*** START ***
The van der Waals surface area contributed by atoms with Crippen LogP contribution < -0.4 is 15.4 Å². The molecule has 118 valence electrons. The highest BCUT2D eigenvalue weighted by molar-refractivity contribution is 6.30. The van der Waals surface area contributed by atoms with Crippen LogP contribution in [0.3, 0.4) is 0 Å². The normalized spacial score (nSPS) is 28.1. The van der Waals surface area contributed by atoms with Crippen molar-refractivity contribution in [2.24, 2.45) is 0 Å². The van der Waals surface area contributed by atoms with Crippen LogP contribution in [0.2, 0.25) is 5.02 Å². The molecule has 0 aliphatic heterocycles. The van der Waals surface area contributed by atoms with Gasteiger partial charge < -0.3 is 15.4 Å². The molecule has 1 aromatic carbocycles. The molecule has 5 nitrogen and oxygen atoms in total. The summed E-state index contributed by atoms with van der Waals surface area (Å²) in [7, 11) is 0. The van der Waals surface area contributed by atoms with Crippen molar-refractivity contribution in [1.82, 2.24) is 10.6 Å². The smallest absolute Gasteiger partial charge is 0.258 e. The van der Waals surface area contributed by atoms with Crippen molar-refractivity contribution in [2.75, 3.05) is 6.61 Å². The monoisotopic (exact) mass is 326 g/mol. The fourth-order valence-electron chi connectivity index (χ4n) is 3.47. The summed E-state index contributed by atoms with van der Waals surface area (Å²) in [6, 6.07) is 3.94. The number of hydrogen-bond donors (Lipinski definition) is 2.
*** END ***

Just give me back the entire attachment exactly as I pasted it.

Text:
The van der Waals surface area contributed by atoms with Crippen LogP contribution < -0.4 is 15.4 Å². The molecule has 118 valence electrons. The highest BCUT2D eigenvalue weighted by molar-refractivity contribution is 6.30. The van der Waals surface area contributed by atoms with Crippen LogP contribution in [0.3, 0.4) is 0 Å². The normalized spacial score (nSPS) is 28.1. The van der Waals surface area contributed by atoms with Crippen molar-refractivity contribution in [2.24, 2.45) is 0 Å². The van der Waals surface area contributed by atoms with Crippen LogP contribution in [0.2, 0.25) is 5.02 Å². The molecule has 0 aliphatic heterocycles. The van der Waals surface area contributed by atoms with Gasteiger partial charge < -0.3 is 15.4 Å². The molecule has 1 aromatic carbocycles. The molecule has 5 nitrogen and oxygen atoms in total. The summed E-state index contributed by atoms with van der Waals surface area (Å²) in [7, 11) is 0. The van der Waals surface area contributed by atoms with Crippen molar-refractivity contribution in [1.82, 2.24) is 10.6 Å². The smallest absolute Gasteiger partial charge is 0.258 e. The van der Waals surface area contributed by atoms with Crippen molar-refractivity contribution in [2.75, 3.05) is 6.61 Å². The monoisotopic (exact) mass is 326 g/mol. The fourth-order valence-electron chi connectivity index (χ4n) is 3.47. The summed E-state index contributed by atoms with van der Waals surface area (Å²) in [6, 6.07) is 3.94. The number of hydrogen-bond donors (Lipinski definition) is 2.